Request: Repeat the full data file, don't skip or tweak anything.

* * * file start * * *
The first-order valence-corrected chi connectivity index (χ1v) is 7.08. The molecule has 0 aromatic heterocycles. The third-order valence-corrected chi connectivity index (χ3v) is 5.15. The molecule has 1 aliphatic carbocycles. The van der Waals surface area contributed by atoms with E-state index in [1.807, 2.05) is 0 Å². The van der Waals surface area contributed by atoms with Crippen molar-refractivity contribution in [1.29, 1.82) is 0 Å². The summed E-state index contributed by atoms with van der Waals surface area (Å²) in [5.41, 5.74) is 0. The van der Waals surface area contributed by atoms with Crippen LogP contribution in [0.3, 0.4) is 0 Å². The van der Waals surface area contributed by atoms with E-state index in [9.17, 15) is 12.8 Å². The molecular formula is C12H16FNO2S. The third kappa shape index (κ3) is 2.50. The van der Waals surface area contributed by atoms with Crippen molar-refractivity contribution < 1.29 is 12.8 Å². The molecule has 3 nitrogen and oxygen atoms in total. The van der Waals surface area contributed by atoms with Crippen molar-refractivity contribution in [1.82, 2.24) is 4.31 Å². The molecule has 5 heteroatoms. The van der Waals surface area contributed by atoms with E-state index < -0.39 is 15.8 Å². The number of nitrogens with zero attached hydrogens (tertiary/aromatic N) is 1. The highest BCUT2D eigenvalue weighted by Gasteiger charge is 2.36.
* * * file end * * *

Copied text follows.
The first-order valence-corrected chi connectivity index (χ1v) is 7.08. The molecule has 0 aromatic heterocycles. The third-order valence-corrected chi connectivity index (χ3v) is 5.15. The molecule has 1 aliphatic carbocycles. The van der Waals surface area contributed by atoms with E-state index in [1.807, 2.05) is 0 Å². The van der Waals surface area contributed by atoms with Crippen molar-refractivity contribution in [1.29, 1.82) is 0 Å². The summed E-state index contributed by atoms with van der Waals surface area (Å²) in [5.41, 5.74) is 0. The van der Waals surface area contributed by atoms with Crippen LogP contribution in [0.3, 0.4) is 0 Å². The van der Waals surface area contributed by atoms with E-state index in [9.17, 15) is 12.8 Å². The molecular formula is C12H16FNO2S. The third kappa shape index (κ3) is 2.50. The van der Waals surface area contributed by atoms with Crippen molar-refractivity contribution < 1.29 is 12.8 Å². The molecule has 3 nitrogen and oxygen atoms in total. The van der Waals surface area contributed by atoms with Crippen molar-refractivity contribution in [1.82, 2.24) is 4.31 Å². The molecule has 5 heteroatoms. The van der Waals surface area contributed by atoms with E-state index < -0.39 is 15.8 Å². The number of nitrogens with zero attached hydrogens (tertiary/aromatic N) is 1. The highest BCUT2D eigenvalue weighted by Gasteiger charge is 2.36.